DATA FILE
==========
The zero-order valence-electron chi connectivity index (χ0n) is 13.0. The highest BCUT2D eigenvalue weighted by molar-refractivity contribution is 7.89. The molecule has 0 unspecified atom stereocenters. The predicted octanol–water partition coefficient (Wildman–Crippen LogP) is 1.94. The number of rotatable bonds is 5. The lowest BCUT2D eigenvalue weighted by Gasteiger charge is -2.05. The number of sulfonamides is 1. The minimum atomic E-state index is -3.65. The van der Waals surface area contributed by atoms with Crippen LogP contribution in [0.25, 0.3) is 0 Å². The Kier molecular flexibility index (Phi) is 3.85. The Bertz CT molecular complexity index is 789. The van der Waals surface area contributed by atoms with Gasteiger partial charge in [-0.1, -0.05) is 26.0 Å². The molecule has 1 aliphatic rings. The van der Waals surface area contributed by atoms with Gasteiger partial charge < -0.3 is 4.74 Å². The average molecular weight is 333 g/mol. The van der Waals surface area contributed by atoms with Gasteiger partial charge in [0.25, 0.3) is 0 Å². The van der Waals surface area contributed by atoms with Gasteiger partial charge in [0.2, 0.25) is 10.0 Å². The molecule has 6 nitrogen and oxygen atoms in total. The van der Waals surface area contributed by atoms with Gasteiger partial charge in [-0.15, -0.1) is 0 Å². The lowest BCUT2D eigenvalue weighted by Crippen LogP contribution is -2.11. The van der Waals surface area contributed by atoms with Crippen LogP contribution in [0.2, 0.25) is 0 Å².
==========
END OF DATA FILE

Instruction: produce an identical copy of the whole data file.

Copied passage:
The zero-order valence-electron chi connectivity index (χ0n) is 13.0. The highest BCUT2D eigenvalue weighted by molar-refractivity contribution is 7.89. The molecule has 0 unspecified atom stereocenters. The predicted octanol–water partition coefficient (Wildman–Crippen LogP) is 1.94. The number of rotatable bonds is 5. The lowest BCUT2D eigenvalue weighted by Gasteiger charge is -2.05. The number of sulfonamides is 1. The minimum atomic E-state index is -3.65. The van der Waals surface area contributed by atoms with Crippen LogP contribution in [0.25, 0.3) is 0 Å². The Kier molecular flexibility index (Phi) is 3.85. The Bertz CT molecular complexity index is 789. The van der Waals surface area contributed by atoms with Gasteiger partial charge in [-0.1, -0.05) is 26.0 Å². The molecule has 1 aliphatic rings. The van der Waals surface area contributed by atoms with Gasteiger partial charge < -0.3 is 4.74 Å². The average molecular weight is 333 g/mol. The van der Waals surface area contributed by atoms with Gasteiger partial charge in [0.25, 0.3) is 0 Å². The van der Waals surface area contributed by atoms with Gasteiger partial charge in [0.2, 0.25) is 10.0 Å². The molecule has 6 nitrogen and oxygen atoms in total. The van der Waals surface area contributed by atoms with Gasteiger partial charge in [-0.15, -0.1) is 0 Å². The lowest BCUT2D eigenvalue weighted by Crippen LogP contribution is -2.11. The van der Waals surface area contributed by atoms with Crippen LogP contribution in [0.2, 0.25) is 0 Å².